If you're sitting in the Legacy Education Real Estate class taught by Laurie Waddel, googling reviews and wondering if you've been scammed... then it's too late for you.
They have your money, all you can do is decide how you want to spend your weekend. If you are at the free seminar and considering pre-paying for the $399 for the ELITE REAL ESTATE seminar, I do not recommend it. I wouldn’t call it a total scam, but I wouldn’t defend it if someone claimed it was. After all, I did learn a few things; just not worth $400, time off work, and a weekend.
My suggestion: Read on, and read other reviews on the internet before spending any money on this. If you’ve already spent the money…you might find it worthwhile to stay. It’s up to you. Day1: They handed out a spiral course book with sections for notes, but she wouldn't be teaching out of the book.
By the beginning of day 2, I realized she didn't teach anything out of the book. I had zero notes in it. Laurie talking a lot about her background and how she ended up teaching you, here today. Has she mentioned yet how she's so rich she doesn't have to teach?
That, she doing this to help others and that she simply loves to fly and teach? Give it time, she will. 5 minutes about fix/flip houses for minimum profit of $30,000, 25 minutes of personal information and non-relevant information. Remember: Be patient, show some faith.
Above all…be coachable. Finally! We're talking (By we, I mean her and her staff. No questions allowed) about strategies.
Earned income, passive, and portfolio strategies based on different situations, this is great! I hadn't thought of it that way....and now we're talking about personal stories again. Terrific. The most informative section was the last two hours of the first day.
She talked about value of mobile homes parks and passive income: 200-300/month/lot and very low maintenance as compared to traditional single family rentals. She walked us through our monthly expenses and how many MH lots you’d need to own in order to pay those expenses, how much the 25% dwn pmt/closing costs for that park, and therefor how many fix/flip houses with 30k profit you’d need to do. No question and answer session today. Day 2: 9:00-YES!
Class started right on time, that’s a sure sign of a well-run class. 9:30- “Let me tell you about my children. My son…” Or not. Tip: start a few lists and keep track of what she’s saying.
First list: tally how many time she says mentor or mentoring. Second: Listen carefully to what she’s saying and write down when she promises what she’s going to teach you, what you’re going to learn about, what’s going to be covered/talked about this weekend, “by the end of the weekend you’re going to know”, or any type of promise. You’ll notice you have more promises than notes. Third: start a timeline.
9:35- Started slideshow on federal reserve. 9:45- Transitioned to talking about the richest guys in American history. 9:50- Son has bachelor’s degree, working on master’s degree. Not working because of his real estate investments, learned in this type of seminar.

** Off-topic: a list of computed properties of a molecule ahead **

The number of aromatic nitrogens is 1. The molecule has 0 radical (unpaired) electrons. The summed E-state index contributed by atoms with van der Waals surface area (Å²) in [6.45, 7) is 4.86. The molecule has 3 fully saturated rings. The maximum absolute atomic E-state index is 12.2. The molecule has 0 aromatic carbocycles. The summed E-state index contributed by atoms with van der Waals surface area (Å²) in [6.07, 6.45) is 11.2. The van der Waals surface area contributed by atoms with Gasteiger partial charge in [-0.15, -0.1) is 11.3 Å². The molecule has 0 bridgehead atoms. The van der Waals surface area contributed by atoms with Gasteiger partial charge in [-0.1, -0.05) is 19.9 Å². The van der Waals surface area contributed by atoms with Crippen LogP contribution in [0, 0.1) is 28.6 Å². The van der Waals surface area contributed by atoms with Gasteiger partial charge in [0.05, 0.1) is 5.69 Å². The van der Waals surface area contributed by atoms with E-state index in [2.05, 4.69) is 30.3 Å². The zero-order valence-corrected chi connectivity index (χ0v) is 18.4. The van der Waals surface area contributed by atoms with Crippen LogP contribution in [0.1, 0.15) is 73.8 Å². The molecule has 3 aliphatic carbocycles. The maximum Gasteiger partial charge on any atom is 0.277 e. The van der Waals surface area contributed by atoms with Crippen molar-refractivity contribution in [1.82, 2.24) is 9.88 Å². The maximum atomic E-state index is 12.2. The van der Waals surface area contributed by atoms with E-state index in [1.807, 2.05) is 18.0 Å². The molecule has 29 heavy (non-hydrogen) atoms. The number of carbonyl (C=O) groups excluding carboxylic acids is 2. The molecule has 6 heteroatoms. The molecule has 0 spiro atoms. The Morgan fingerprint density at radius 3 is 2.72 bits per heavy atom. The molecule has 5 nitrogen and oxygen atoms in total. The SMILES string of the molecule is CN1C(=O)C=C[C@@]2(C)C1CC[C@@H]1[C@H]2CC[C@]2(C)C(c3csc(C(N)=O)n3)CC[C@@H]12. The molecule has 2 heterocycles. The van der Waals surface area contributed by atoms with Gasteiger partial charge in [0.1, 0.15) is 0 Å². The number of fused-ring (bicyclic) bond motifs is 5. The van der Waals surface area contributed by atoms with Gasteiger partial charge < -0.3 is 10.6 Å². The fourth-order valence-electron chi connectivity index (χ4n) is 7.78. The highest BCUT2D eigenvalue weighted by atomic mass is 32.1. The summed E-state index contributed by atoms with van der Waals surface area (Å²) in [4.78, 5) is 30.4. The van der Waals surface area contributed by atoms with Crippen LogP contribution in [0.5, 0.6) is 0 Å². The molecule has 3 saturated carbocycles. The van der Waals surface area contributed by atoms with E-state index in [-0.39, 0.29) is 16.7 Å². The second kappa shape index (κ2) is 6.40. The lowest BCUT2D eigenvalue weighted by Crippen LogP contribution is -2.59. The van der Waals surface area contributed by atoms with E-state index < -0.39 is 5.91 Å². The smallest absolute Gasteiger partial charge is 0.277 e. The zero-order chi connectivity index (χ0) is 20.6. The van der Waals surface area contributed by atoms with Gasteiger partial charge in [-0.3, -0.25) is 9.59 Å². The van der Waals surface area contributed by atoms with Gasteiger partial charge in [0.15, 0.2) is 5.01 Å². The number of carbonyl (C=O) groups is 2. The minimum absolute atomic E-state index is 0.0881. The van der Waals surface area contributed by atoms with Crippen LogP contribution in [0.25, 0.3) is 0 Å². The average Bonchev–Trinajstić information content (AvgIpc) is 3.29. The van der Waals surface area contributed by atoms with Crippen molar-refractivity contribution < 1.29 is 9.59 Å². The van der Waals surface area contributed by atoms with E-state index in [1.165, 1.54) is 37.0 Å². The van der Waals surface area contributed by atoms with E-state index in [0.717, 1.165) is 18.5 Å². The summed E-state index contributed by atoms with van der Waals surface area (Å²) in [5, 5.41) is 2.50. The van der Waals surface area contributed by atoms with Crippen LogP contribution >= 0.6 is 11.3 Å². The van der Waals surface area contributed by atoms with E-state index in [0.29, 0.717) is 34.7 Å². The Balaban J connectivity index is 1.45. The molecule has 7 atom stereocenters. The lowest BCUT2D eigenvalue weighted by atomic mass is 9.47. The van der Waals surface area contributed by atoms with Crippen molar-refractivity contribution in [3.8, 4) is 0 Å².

10:00- Earned income is a good strategy for certain situations. 10:01- The weather conditions in Iowa. Trust me, you’ll have time for all this. Clear signs, looking back: 1.
On day 1- "When we take our break, come talk to us...Don't just talk with others at your table, you want to work your way up. If you talk with people that are in same station in life as you, you'll be just like them." They don't want you comparing notes with others, while at the same time making you think you're better than the others. 2. "We only have 3 days, so I'm going to briefly explain each real estate investing strategy." That made sense, yet...
why are you spending so much time talking about non-real estate information? Personal stories should tie into strategies, techniques, or at least personal development accomplishments. 3. "Hold your questions till the question and answer section, right before the break." This makes sense; some people will bombard the lecturer with too many questions or life stories.
Yet, she never took time for questions. Any good teacher solicits questions, in order to make sure students can clarify the information. 4. Too much personal development 5.
On day 2, hour 1- she notices we’re staring blankly at her or on our phones, bored out of our minds, and asks, “Did any of you put the ad in the paper?” We all look at her. “…did anyone put the ad out saying ‘Will buy real estate, cash or terms?...No one?...Nobody put an ad out….ok.” She said this with enough condescension to make some people feel bad, but not so much to alienate everyone all at once. Now, we don’t know what “terms” means, because we’re 9 hours into a real estate seminar and WE HAVEN’T TALKED ABOUT BUYING REAL ESTATE “CASH OR TERMS”. She followed with a head shake and “Sometimes you gotta take the initiative….here, let’s move one.” Well done, Laurie and Legacy Education, well done.
Last thoughts, being coachable doesn’t mean being gullible. They already have your money and they don’t want you questioning them in front of the others so they’ll be glad if you leave.
Don’t be rude and loud, you’ll be the bad guy. Be assertive and confident.
Product or Service Mentioned: Legacy Education Alliance Elite Training Seminar.
Reason of review: Bad quality.